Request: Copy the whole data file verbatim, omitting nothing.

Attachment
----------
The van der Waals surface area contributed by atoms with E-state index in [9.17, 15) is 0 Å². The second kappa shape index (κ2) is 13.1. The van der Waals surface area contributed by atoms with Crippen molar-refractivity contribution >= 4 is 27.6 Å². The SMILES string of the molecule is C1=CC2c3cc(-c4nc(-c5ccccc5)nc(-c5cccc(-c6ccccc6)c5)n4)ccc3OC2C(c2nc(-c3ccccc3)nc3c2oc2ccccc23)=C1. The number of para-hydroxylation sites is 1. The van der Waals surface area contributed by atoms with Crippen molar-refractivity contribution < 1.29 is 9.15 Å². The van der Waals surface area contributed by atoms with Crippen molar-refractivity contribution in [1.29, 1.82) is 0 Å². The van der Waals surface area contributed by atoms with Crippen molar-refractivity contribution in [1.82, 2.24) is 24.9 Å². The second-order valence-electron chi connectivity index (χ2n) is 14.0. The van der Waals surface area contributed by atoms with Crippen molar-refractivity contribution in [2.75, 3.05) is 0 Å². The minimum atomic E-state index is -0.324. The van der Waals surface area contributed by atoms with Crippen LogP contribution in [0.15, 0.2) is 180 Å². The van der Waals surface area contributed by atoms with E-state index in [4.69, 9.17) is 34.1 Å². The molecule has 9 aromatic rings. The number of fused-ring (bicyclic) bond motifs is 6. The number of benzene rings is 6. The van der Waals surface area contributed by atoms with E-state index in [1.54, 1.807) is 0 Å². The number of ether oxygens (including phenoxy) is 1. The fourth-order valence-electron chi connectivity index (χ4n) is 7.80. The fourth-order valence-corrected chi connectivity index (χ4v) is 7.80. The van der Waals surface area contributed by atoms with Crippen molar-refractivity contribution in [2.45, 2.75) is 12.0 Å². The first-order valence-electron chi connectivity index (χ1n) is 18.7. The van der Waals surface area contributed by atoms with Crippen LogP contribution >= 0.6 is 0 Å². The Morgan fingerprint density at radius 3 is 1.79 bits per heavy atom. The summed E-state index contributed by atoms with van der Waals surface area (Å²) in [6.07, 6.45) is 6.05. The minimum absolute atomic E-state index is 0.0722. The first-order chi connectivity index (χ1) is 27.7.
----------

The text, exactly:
The van der Waals surface area contributed by atoms with E-state index in [9.17, 15) is 0 Å². The second kappa shape index (κ2) is 13.1. The van der Waals surface area contributed by atoms with Crippen molar-refractivity contribution >= 4 is 27.6 Å². The SMILES string of the molecule is C1=CC2c3cc(-c4nc(-c5ccccc5)nc(-c5cccc(-c6ccccc6)c5)n4)ccc3OC2C(c2nc(-c3ccccc3)nc3c2oc2ccccc23)=C1. The number of para-hydroxylation sites is 1. The van der Waals surface area contributed by atoms with Crippen molar-refractivity contribution < 1.29 is 9.15 Å². The van der Waals surface area contributed by atoms with Crippen molar-refractivity contribution in [1.29, 1.82) is 0 Å². The van der Waals surface area contributed by atoms with Crippen molar-refractivity contribution in [1.82, 2.24) is 24.9 Å². The second-order valence-electron chi connectivity index (χ2n) is 14.0. The van der Waals surface area contributed by atoms with Crippen molar-refractivity contribution in [2.75, 3.05) is 0 Å². The minimum atomic E-state index is -0.324. The van der Waals surface area contributed by atoms with Crippen LogP contribution in [0.15, 0.2) is 180 Å². The van der Waals surface area contributed by atoms with E-state index in [4.69, 9.17) is 34.1 Å². The molecule has 9 aromatic rings. The number of fused-ring (bicyclic) bond motifs is 6. The number of benzene rings is 6. The van der Waals surface area contributed by atoms with E-state index in [1.54, 1.807) is 0 Å². The number of ether oxygens (including phenoxy) is 1. The fourth-order valence-electron chi connectivity index (χ4n) is 7.80. The fourth-order valence-corrected chi connectivity index (χ4v) is 7.80. The van der Waals surface area contributed by atoms with Crippen molar-refractivity contribution in [2.45, 2.75) is 12.0 Å². The first-order valence-electron chi connectivity index (χ1n) is 18.7. The van der Waals surface area contributed by atoms with Crippen LogP contribution >= 0.6 is 0 Å². The Morgan fingerprint density at radius 3 is 1.79 bits per heavy atom. The summed E-state index contributed by atoms with van der Waals surface area (Å²) in [6.07, 6.45) is 6.05. The minimum absolute atomic E-state index is 0.0722. The first-order chi connectivity index (χ1) is 27.7.